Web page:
Iran: Musician and filmmaker attacked and threatened in prison


On 5 March 2017, the Center for Human Rights in Iran reported that musician Mehdi Rajabian and filmmaker Keyvan Karimi have been beaten and threatened by other inmates in Tehran’s infamous Evin Prison while being imprisoned in the ward for political prisoners.

According to the organisation, authorities are violating the law by refusing to move the victims.

Rajabian, alongside his filmmaker brother Hossein, have been imprisoned since June 2016 serving a three-year sentence for nothing more than creating art. Both have been suffering from worsening health conditions and have twice gone on hunger strike to protest their treatment in prison, including their separation when Mehdi was forced to move to the political prisoner ward in September 2016.

Karimi, who is also suffering from worsening health conditions, has been imprisoned since November 2016 and is serving a one-year sentence for a 2012 film. He has also been sentenced to receive 223 lashes.

Read the full article from the Center for Human Rights in Iran below.


Evin Prison violating Iranian law by keeping political prisoners in wards with violent offenders

Some prisoners attacked with “brass knuckles and knives”
The authorities of Evin Prison in Tehran are violating Iranian law by refusing to move four political prisoners who have been attacked by other inmates to a ward for non-violent offenders, a source told the Campaign for Human Rights in Iran.

Between January and March of 2017, filmmaker Keyvan Karimi, political activist Ali Shariati, musician Mehdi Rajabian and Vahid Sayadi Nasiri—all imprisoned for their peaceful political activities—were beaten and threatened on several occasions by inmates convicted of serious crimes, said the source.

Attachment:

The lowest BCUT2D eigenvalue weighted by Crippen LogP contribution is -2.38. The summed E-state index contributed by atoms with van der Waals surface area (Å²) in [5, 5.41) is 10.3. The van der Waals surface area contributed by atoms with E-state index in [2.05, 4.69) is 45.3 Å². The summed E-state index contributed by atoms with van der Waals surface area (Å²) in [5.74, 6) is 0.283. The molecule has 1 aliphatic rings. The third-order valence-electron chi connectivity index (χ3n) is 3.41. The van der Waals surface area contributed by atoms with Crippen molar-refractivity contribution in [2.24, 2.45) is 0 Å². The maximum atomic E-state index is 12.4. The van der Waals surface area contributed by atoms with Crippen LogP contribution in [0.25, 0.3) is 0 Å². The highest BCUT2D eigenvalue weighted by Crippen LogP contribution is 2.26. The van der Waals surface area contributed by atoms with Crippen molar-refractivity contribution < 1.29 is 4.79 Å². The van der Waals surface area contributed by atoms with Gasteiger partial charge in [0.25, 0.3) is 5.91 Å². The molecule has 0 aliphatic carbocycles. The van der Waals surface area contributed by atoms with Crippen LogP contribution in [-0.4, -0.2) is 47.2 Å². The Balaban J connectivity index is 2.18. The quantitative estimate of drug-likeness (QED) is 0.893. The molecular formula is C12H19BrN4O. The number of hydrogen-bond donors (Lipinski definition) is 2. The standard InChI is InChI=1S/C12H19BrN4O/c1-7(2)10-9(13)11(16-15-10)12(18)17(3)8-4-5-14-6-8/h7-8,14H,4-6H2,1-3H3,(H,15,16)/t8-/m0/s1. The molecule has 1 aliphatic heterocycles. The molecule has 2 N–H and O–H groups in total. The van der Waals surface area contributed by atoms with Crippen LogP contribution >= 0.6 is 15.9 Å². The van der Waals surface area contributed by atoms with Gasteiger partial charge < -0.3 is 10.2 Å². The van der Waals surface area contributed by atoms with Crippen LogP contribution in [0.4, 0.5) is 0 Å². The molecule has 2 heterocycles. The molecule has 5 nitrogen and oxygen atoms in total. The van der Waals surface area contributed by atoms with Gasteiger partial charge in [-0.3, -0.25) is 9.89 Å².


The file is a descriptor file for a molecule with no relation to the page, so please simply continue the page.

“They believe their mental health and physical safety are endangered because the authorities refuse to implement the rules on (separating prisoners),” the source told the Campaign.

According to Articles 8 of Iran’s State Prisons Organization’s regulations, “All convicts, upon being admitted to walled prisons or rehabilitation centers, will be separated based on the type and duration of their sentence, prior record, character, morals and behavior in accordance with decisions made by the Prisoners Classification Council.”

“The wards for political prisoners and prisoners of conscience, such as Ward 350, have enough space and some are almost empty, but the judicial officials refuse to put all of them together because they have an irrational fear that the political prisoners might develop networks and organize,” the source told the Campaign.

“Most of the ordinary prisoners don’t mind political inmates and they all live alongside each other with minimum problems,” continued the source. “But some of the inmates have violent behavioral issues and can’t avoid getting into fights.”

“What’s worse is that sometimes the guards instigate these fights to abuse the political prisoners they don’t like,” added the source. “Also, it’s usually pointless to complain to the authorities about these thugs because (the guards) have immunity.”

The Campaign has learned that about 80 inmates of Evin Prison convicted for their peaceful political activities, as well as prisoners of conscience, who have been imprisoned for their personal beliefs, are being held in wards alongside violent offenders.


Families of political prisoners speak out